Barclays has a storied history in credit cards, ranging from being one of the first non-US bank card issuers to its global presence. With roots in London dating back to 1690, and strong presence across central Europe, the shift to Ireland is a significant sign of the world to come as the UK exits from the European Union.
- The move shows Barclays putting its Brexit contingency plans into action, in common with other banks which are not waiting for the outcome of negotiations over how financial services will operate after Britain leaves the EU in March.
- The British bank outlined plans to expand its EU-based Irish entity in a slide presentation to investors earlier this month, saying the unit would primarily consist of Barclays corporate, investment and private banking activities and its Barclaycard credit card business in Germany.
- In addition to the French, German, and Spanish branches, Barclays will ultimately move all of its European branches under control of Barclays Bank Ireland, one of the sources said.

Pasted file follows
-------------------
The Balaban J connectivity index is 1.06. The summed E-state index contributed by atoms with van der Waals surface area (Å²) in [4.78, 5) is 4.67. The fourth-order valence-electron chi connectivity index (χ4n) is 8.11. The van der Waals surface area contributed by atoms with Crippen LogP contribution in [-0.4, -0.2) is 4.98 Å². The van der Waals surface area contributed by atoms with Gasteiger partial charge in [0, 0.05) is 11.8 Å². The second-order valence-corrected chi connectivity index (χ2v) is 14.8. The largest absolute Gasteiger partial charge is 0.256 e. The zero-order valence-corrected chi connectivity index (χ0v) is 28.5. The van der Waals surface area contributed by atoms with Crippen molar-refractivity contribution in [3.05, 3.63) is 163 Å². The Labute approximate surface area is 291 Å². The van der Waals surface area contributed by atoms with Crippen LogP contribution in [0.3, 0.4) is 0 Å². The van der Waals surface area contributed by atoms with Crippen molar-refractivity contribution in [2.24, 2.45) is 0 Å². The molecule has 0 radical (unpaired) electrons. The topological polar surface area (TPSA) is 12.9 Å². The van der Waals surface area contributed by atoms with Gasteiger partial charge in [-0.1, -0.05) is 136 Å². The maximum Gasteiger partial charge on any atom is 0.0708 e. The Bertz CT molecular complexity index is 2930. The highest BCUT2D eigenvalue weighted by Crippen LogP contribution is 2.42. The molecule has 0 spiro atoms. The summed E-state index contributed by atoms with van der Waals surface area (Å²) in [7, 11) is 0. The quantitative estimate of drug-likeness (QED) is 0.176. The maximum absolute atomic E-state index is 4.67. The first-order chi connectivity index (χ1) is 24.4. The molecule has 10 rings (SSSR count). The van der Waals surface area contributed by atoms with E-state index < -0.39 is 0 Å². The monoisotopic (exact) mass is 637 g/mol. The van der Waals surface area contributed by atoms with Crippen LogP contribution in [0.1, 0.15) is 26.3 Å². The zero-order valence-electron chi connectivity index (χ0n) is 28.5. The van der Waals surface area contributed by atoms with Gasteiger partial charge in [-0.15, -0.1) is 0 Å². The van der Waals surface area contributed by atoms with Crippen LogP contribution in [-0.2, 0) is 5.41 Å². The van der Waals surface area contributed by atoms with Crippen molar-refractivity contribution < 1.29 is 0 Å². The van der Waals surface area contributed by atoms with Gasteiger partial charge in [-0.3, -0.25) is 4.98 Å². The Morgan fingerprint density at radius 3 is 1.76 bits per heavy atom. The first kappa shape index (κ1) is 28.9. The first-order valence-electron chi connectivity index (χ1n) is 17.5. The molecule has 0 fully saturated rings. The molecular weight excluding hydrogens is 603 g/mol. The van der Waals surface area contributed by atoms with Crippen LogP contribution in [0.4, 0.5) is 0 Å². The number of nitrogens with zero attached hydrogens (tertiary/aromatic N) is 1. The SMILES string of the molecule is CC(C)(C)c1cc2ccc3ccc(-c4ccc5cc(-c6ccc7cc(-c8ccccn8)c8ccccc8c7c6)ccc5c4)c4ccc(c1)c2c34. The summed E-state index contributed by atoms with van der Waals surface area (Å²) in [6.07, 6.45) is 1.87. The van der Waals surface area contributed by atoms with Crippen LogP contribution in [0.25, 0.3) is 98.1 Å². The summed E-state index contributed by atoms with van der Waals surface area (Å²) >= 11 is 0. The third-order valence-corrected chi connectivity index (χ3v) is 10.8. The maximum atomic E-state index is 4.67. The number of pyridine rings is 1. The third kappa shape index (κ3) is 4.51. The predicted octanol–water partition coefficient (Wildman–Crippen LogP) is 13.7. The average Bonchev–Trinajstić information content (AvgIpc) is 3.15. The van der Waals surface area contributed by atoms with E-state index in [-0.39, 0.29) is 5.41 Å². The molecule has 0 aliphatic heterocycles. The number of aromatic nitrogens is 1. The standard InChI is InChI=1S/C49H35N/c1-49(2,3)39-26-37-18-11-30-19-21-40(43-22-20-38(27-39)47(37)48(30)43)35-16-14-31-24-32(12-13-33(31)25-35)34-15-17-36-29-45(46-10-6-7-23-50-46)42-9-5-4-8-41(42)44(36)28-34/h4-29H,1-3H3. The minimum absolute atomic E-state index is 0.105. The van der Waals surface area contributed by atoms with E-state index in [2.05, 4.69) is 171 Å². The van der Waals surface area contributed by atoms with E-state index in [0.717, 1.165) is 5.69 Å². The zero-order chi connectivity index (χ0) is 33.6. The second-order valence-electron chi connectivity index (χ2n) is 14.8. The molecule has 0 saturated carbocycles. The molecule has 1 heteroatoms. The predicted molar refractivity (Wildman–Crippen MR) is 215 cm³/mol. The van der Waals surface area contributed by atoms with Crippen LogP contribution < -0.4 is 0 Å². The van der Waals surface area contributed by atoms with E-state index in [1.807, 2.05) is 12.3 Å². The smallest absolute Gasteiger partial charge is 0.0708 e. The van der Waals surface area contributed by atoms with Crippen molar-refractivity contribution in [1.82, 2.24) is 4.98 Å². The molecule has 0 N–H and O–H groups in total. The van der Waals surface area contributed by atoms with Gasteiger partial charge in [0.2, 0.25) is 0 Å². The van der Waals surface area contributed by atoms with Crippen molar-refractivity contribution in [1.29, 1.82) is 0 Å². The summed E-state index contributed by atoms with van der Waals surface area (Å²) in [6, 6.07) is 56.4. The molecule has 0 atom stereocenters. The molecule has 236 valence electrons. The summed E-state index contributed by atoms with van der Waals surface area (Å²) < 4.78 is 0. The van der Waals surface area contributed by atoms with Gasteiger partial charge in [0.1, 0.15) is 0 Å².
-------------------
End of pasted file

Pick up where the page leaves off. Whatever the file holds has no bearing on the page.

Barclays is certainly not alone.
- Barclays rival HSBC (L) has begun shifting direct ownership of its European branches from its British entity to its French subsidiary, while Lloyds (LLOY.L) is planning three EU subsidiaries, Reuters reported in July.
Germans are not known for their love of credit, in fact, while 91% of Germans own debit cards, only 52% own credit card. It will be interesting to watch as the business unfolds.
Overview by Brian Riley, Director, Credit Advisory Service at Mercator Advisory Group